© 2022 Connecticut Public

FCC Public Inspection Files:
WEDH · WEDN · WEDW · WEDY · WNPR
WPKT · WRLI-FM · WEDW-FM · Public Files Contact
Play Live Radio
Next Up:
0:00
0:00
Available On Air Stations

Jason Vieaux Picks Out a New Guitar

Jason Vieaux.
/
/
Jason Vieaux.
Jason Vieaux tries out a guitar at St. Stanislaus.
Alice Winkler, NPR /
/
Jason Vieaux tries out a guitar at St. Stanislaus.
Jason Vieaux's new guitar. (Enlargement shows both guitars.)
Alice Winkler, NPR /
/
Jason Vieaux's new guitar. (Enlargement shows both guitars.)

Framed by a stained-glass window at the Shrine Church of St. Stanislaus -- a gothic cathedral in Cleveland -- classical guitarist Jason Vieaux recently made a big decision. He chose a new guitar.

He was introduced to the instrument by Armin Kelly, one of the major classical guitar dealers in the country. Kelly is based in Cleveland, where Vieaux does most of his recording, so the musician gets to try out a lot of guitars.

But recently he got serious about a light-blonde model that seemed to have a lot of potential to replace the guitar he's used for about four years.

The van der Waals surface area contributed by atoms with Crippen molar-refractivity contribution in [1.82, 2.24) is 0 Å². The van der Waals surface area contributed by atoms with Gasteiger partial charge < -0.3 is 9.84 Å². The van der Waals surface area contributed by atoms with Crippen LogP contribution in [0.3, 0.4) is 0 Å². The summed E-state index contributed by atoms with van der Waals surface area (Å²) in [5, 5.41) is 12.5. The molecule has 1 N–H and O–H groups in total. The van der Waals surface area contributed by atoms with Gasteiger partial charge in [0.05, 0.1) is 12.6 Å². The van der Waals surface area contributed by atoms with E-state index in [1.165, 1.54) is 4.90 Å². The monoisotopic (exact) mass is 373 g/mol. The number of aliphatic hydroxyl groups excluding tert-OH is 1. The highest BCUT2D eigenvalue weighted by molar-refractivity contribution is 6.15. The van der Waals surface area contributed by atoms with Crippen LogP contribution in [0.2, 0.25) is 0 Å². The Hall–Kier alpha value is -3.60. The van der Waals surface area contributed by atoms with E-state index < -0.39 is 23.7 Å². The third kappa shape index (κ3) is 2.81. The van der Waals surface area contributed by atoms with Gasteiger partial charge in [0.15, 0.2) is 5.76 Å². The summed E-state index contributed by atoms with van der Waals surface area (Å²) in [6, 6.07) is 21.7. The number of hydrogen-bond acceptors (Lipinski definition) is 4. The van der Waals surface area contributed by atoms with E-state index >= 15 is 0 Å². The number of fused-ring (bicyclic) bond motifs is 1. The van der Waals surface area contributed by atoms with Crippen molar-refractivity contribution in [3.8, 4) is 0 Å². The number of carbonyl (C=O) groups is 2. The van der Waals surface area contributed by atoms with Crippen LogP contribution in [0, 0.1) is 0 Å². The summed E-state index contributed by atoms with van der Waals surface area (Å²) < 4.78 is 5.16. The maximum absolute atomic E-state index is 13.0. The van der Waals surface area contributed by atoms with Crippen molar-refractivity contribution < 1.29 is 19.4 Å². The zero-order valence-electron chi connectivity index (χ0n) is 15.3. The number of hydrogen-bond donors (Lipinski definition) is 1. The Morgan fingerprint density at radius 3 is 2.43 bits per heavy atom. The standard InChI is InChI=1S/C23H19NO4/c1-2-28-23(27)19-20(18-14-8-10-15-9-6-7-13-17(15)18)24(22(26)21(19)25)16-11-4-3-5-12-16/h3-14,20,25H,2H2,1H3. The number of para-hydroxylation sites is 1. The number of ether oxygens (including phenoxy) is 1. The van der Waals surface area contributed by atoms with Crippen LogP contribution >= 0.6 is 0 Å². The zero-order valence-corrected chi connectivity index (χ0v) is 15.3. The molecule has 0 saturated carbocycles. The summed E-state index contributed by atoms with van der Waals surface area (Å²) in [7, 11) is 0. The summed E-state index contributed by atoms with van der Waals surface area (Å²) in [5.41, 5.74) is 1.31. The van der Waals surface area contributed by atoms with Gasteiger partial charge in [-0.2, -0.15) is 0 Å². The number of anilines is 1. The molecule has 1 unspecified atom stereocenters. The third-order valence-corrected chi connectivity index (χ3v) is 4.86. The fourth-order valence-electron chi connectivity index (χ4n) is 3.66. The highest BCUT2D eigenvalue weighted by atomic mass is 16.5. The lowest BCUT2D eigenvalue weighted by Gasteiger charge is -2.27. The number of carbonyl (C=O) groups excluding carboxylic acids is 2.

So Vieaux went to St. Stanislaus to play a selection from the recent CD Sevilla -- and then some Bach -- on both instruments. Debbie Elliott gets a crash course in what a top-flight musician looks for in his instrument... in this case, a guitar that can sometimes sound more like a cello.

Others might play a new guitar for a year or more before taking it on the road. But Jason Vieaux will use his new guitar Sunday at a tour stop in Carlisle, Pa. And he asked that we not identify the guitar specifically out of respect to the luthiers of both instruments.

NPR's Alice Winkler produced the audio for this piece. Rob Byers was the audio engineer.

Copyright 2022 NPR. To see more, visit https://www.npr.org.

NPR National Correspondent Debbie Elliott can be heard telling stories from her native South. She covers the latest news and politics, and is attuned to the region's rich culture and history.

Stand up for civility

This news story is funded in large part by Connecticut Public’s Members — listeners, viewers, and readers like you who value fact-based journalism and trustworthy information.

We hope their support inspires you to donate so that we can continue telling stories that inform, educate, and inspire you and your neighbors. As a community-supported public media service, Connecticut Public has relied on donor support for more than 50 years.

Your donation today will allow us to continue this work on your behalf. Give today at any amount and join the 50,000 members who are building a better—and more civil—Connecticut to live, work, and play.